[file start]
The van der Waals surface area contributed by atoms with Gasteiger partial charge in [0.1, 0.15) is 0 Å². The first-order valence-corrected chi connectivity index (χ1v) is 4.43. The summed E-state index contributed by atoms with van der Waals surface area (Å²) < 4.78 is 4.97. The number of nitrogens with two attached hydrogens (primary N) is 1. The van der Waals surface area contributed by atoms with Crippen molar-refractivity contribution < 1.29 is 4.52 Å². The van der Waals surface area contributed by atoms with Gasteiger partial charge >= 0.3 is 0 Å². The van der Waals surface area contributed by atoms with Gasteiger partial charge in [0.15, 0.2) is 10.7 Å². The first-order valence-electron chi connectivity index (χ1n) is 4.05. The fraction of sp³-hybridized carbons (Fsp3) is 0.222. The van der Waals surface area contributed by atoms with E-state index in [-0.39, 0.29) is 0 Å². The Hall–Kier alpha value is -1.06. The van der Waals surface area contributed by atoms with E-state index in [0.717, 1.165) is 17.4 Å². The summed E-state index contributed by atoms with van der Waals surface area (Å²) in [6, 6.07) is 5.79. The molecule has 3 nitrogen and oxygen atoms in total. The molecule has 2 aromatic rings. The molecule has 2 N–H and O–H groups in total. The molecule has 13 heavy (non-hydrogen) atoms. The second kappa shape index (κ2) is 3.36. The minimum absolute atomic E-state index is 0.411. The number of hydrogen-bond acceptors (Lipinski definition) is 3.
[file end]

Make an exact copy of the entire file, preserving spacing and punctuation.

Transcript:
The van der Waals surface area contributed by atoms with Gasteiger partial charge in [0.1, 0.15) is 0 Å². The first-order valence-corrected chi connectivity index (χ1v) is 4.43. The summed E-state index contributed by atoms with van der Waals surface area (Å²) < 4.78 is 4.97. The number of nitrogens with two attached hydrogens (primary N) is 1. The van der Waals surface area contributed by atoms with Crippen molar-refractivity contribution < 1.29 is 4.52 Å². The van der Waals surface area contributed by atoms with Gasteiger partial charge >= 0.3 is 0 Å². The van der Waals surface area contributed by atoms with Gasteiger partial charge in [0.15, 0.2) is 10.7 Å². The first-order valence-electron chi connectivity index (χ1n) is 4.05. The fraction of sp³-hybridized carbons (Fsp3) is 0.222. The van der Waals surface area contributed by atoms with E-state index in [-0.39, 0.29) is 0 Å². The Hall–Kier alpha value is -1.06. The van der Waals surface area contributed by atoms with E-state index in [0.717, 1.165) is 17.4 Å². The summed E-state index contributed by atoms with van der Waals surface area (Å²) in [6, 6.07) is 5.79. The molecule has 3 nitrogen and oxygen atoms in total. The molecule has 2 aromatic rings. The molecule has 2 N–H and O–H groups in total. The molecule has 13 heavy (non-hydrogen) atoms. The second kappa shape index (κ2) is 3.36. The minimum absolute atomic E-state index is 0.411. The number of hydrogen-bond acceptors (Lipinski definition) is 3.